Oleaceae / Fraxinus excelsior – Ash, European ash, common ash

Ash trees are part of the olive family. Yet the only thing it has in common is opposite branching. The most eye-catching part of ash trees are their leaves. This twig only has 12 leaves, yet each of them consists of up to 11 leaflets. In compound leaves like these, the space in between veins isn’t filled. Just imagine how huge the leaf would be if it were.


As is visible on this twig, the buds are already well formed. They have a peculiar look to them, being quite large and almost black. When the leaves are gone, they make the tree easily recognisable. Not only the buds are big, the twig itself is quite thick.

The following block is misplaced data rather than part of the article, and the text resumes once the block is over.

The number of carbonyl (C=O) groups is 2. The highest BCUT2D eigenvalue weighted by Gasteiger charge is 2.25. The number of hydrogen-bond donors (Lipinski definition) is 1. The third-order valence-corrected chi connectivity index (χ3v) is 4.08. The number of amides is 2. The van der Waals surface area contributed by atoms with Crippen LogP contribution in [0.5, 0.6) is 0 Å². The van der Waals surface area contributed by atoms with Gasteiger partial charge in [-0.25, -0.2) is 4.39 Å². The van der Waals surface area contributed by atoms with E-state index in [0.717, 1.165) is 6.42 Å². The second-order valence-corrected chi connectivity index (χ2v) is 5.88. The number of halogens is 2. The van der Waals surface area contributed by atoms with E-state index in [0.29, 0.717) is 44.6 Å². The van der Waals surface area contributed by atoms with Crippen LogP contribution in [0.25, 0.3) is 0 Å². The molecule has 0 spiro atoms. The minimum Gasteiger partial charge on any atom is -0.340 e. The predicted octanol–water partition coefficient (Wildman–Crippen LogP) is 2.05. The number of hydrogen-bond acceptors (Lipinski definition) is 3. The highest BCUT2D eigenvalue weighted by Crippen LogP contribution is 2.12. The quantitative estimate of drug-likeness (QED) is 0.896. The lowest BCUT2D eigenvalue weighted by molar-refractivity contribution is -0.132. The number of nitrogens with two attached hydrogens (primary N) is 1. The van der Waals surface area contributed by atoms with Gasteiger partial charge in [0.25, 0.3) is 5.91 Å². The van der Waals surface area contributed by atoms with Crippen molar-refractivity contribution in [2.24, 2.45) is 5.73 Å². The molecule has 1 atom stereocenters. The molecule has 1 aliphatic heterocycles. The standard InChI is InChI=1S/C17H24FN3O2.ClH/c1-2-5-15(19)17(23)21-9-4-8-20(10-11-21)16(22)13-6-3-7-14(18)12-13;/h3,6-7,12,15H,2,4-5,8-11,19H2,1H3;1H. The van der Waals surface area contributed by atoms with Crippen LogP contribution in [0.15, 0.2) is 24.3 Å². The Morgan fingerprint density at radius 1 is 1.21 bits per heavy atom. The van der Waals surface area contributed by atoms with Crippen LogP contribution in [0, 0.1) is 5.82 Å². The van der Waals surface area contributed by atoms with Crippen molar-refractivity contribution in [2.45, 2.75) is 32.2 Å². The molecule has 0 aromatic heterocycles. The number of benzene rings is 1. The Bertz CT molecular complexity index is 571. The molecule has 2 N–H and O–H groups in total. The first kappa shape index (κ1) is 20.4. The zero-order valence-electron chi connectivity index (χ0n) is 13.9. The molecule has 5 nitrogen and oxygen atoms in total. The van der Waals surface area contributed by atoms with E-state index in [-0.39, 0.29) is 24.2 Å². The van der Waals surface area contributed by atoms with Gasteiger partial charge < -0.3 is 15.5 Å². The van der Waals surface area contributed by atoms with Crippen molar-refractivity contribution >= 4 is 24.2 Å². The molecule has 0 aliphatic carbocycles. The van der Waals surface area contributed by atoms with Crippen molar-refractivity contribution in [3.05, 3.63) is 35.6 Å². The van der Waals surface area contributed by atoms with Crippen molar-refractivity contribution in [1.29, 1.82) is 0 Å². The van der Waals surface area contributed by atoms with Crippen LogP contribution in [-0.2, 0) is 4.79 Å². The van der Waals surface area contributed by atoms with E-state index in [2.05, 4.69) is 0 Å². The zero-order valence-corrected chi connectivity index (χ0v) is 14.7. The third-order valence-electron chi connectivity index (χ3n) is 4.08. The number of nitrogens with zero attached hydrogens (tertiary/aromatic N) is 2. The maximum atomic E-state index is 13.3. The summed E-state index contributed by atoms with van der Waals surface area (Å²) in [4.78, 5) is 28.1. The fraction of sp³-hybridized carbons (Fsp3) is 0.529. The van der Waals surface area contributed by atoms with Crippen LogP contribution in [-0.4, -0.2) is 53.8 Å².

When looking at the twig, the ash seems very structural. Two opposing leaves at every node, each node rotates 90 degrees. The grand scheme however is very irregular. Just as quick and vigorous the ash grows new twigs, most of them don’t last. Resulting in quite an airy tree.

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